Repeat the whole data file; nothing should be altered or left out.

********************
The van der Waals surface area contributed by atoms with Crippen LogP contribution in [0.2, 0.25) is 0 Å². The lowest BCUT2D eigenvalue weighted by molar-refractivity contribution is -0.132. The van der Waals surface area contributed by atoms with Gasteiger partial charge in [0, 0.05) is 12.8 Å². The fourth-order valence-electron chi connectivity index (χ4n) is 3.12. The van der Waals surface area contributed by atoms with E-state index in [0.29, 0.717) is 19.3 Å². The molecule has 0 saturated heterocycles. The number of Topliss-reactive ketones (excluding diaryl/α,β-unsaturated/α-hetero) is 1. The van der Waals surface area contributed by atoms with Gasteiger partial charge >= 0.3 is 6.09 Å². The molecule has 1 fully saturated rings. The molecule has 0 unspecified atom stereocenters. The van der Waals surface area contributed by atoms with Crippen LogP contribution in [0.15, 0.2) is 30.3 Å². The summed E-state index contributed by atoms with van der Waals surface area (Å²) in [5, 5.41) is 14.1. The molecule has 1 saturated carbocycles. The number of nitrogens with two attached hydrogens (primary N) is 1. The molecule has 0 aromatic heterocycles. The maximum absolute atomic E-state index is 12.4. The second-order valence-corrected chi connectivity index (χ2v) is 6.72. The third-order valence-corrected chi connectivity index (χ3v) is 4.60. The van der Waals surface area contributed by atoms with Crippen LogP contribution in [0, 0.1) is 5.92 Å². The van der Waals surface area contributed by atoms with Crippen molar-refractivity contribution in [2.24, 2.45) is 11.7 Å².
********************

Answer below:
The van der Waals surface area contributed by atoms with Crippen LogP contribution in [0.2, 0.25) is 0 Å². The lowest BCUT2D eigenvalue weighted by molar-refractivity contribution is -0.132. The van der Waals surface area contributed by atoms with Gasteiger partial charge in [0, 0.05) is 12.8 Å². The fourth-order valence-electron chi connectivity index (χ4n) is 3.12. The van der Waals surface area contributed by atoms with E-state index in [0.29, 0.717) is 19.3 Å². The molecule has 0 saturated heterocycles. The number of Topliss-reactive ketones (excluding diaryl/α,β-unsaturated/α-hetero) is 1. The van der Waals surface area contributed by atoms with Gasteiger partial charge >= 0.3 is 6.09 Å². The molecule has 1 fully saturated rings. The molecule has 0 unspecified atom stereocenters. The van der Waals surface area contributed by atoms with Crippen LogP contribution in [0.15, 0.2) is 30.3 Å². The summed E-state index contributed by atoms with van der Waals surface area (Å²) in [5, 5.41) is 14.1. The molecule has 1 saturated carbocycles. The number of nitrogens with two attached hydrogens (primary N) is 1. The molecule has 0 aromatic heterocycles. The maximum absolute atomic E-state index is 12.4. The second-order valence-corrected chi connectivity index (χ2v) is 6.72. The third-order valence-corrected chi connectivity index (χ3v) is 4.60. The van der Waals surface area contributed by atoms with Crippen LogP contribution in [0, 0.1) is 5.92 Å². The van der Waals surface area contributed by atoms with Crippen molar-refractivity contribution in [2.24, 2.45) is 11.7 Å².